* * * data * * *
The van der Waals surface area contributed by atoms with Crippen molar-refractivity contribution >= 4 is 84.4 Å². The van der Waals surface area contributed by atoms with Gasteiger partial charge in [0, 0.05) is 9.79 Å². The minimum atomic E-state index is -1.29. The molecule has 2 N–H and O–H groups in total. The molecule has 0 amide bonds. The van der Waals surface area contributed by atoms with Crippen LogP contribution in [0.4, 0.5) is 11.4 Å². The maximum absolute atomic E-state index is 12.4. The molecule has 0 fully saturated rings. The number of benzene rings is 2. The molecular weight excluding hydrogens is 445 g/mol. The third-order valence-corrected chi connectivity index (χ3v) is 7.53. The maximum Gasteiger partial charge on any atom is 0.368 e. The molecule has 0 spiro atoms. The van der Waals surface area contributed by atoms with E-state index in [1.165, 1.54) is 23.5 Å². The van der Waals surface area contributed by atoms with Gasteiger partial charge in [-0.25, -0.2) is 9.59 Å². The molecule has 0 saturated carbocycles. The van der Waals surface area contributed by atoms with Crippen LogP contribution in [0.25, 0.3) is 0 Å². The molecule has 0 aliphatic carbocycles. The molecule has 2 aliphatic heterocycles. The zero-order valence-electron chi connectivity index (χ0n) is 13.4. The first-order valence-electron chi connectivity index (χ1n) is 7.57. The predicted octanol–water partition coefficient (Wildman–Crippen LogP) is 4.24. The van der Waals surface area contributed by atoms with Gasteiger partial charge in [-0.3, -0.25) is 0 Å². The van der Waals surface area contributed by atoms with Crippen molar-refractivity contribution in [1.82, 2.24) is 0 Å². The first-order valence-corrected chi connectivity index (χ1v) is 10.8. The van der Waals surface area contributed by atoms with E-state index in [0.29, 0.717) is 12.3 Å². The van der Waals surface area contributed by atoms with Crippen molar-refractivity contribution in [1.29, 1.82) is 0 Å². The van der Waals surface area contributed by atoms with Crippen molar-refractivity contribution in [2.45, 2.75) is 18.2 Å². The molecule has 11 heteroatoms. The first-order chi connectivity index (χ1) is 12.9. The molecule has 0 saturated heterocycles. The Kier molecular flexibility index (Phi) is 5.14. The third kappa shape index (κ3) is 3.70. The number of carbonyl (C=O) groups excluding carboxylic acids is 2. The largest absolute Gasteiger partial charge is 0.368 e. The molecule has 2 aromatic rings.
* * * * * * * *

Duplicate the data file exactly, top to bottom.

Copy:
The van der Waals surface area contributed by atoms with Crippen molar-refractivity contribution >= 4 is 84.4 Å². The van der Waals surface area contributed by atoms with Gasteiger partial charge in [0, 0.05) is 9.79 Å². The minimum atomic E-state index is -1.29. The molecule has 2 N–H and O–H groups in total. The molecule has 0 amide bonds. The van der Waals surface area contributed by atoms with Crippen LogP contribution in [0.4, 0.5) is 11.4 Å². The maximum absolute atomic E-state index is 12.4. The molecule has 0 fully saturated rings. The number of benzene rings is 2. The molecular weight excluding hydrogens is 445 g/mol. The third-order valence-corrected chi connectivity index (χ3v) is 7.53. The maximum Gasteiger partial charge on any atom is 0.368 e. The molecule has 0 spiro atoms. The van der Waals surface area contributed by atoms with E-state index in [1.165, 1.54) is 23.5 Å². The van der Waals surface area contributed by atoms with Gasteiger partial charge in [-0.25, -0.2) is 9.59 Å². The molecule has 0 saturated carbocycles. The van der Waals surface area contributed by atoms with Crippen LogP contribution in [0.25, 0.3) is 0 Å². The molecule has 0 aliphatic carbocycles. The molecule has 2 aliphatic heterocycles. The zero-order valence-electron chi connectivity index (χ0n) is 13.4. The first-order valence-electron chi connectivity index (χ1n) is 7.57. The predicted octanol–water partition coefficient (Wildman–Crippen LogP) is 4.24. The van der Waals surface area contributed by atoms with Gasteiger partial charge in [-0.3, -0.25) is 0 Å². The van der Waals surface area contributed by atoms with Crippen molar-refractivity contribution in [1.82, 2.24) is 0 Å². The first-order valence-corrected chi connectivity index (χ1v) is 10.8. The van der Waals surface area contributed by atoms with E-state index in [0.29, 0.717) is 12.3 Å². The van der Waals surface area contributed by atoms with Crippen molar-refractivity contribution in [1.29, 1.82) is 0 Å². The van der Waals surface area contributed by atoms with Crippen molar-refractivity contribution in [2.45, 2.75) is 18.2 Å². The molecule has 11 heteroatoms. The first-order chi connectivity index (χ1) is 12.9. The molecule has 0 saturated heterocycles. The Kier molecular flexibility index (Phi) is 5.14. The third kappa shape index (κ3) is 3.70. The number of carbonyl (C=O) groups excluding carboxylic acids is 2. The largest absolute Gasteiger partial charge is 0.368 e. The molecule has 2 aromatic rings.